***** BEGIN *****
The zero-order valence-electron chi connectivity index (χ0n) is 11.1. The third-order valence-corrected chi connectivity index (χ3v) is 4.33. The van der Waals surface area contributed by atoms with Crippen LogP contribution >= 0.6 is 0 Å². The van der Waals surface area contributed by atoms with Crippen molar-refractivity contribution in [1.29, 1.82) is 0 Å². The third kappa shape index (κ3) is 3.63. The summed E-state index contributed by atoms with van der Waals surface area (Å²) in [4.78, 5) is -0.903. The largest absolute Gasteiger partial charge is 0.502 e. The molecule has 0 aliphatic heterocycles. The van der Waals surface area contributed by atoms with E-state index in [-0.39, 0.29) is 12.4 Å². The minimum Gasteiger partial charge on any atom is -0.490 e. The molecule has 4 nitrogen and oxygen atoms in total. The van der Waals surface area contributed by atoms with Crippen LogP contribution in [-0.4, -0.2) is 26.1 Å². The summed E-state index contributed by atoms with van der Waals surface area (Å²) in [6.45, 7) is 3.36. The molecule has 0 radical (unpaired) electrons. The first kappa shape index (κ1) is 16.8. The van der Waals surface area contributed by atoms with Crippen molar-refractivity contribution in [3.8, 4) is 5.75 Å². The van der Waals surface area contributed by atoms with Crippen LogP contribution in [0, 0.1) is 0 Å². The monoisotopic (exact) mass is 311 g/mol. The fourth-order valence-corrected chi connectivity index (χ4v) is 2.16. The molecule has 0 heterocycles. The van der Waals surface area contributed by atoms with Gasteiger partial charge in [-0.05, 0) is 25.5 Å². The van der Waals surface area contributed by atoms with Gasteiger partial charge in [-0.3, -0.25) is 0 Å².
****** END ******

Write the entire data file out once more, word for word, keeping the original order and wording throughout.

The zero-order valence-electron chi connectivity index (χ0n) is 11.1. The third-order valence-corrected chi connectivity index (χ3v) is 4.33. The van der Waals surface area contributed by atoms with Crippen LogP contribution >= 0.6 is 0 Å². The van der Waals surface area contributed by atoms with Crippen molar-refractivity contribution in [1.29, 1.82) is 0 Å². The third kappa shape index (κ3) is 3.63. The summed E-state index contributed by atoms with van der Waals surface area (Å²) in [4.78, 5) is -0.903. The largest absolute Gasteiger partial charge is 0.502 e. The molecule has 0 aliphatic heterocycles. The van der Waals surface area contributed by atoms with E-state index in [-0.39, 0.29) is 12.4 Å². The minimum Gasteiger partial charge on any atom is -0.490 e. The molecule has 4 nitrogen and oxygen atoms in total. The van der Waals surface area contributed by atoms with Crippen LogP contribution in [-0.4, -0.2) is 26.1 Å². The summed E-state index contributed by atoms with van der Waals surface area (Å²) in [6.45, 7) is 3.36. The molecule has 0 radical (unpaired) electrons. The first kappa shape index (κ1) is 16.8. The van der Waals surface area contributed by atoms with Crippen molar-refractivity contribution in [3.8, 4) is 5.75 Å². The van der Waals surface area contributed by atoms with Crippen LogP contribution in [0, 0.1) is 0 Å². The monoisotopic (exact) mass is 311 g/mol. The fourth-order valence-corrected chi connectivity index (χ4v) is 2.16. The molecule has 0 heterocycles. The van der Waals surface area contributed by atoms with Gasteiger partial charge in [-0.05, 0) is 25.5 Å². The van der Waals surface area contributed by atoms with Gasteiger partial charge in [-0.3, -0.25) is 0 Å².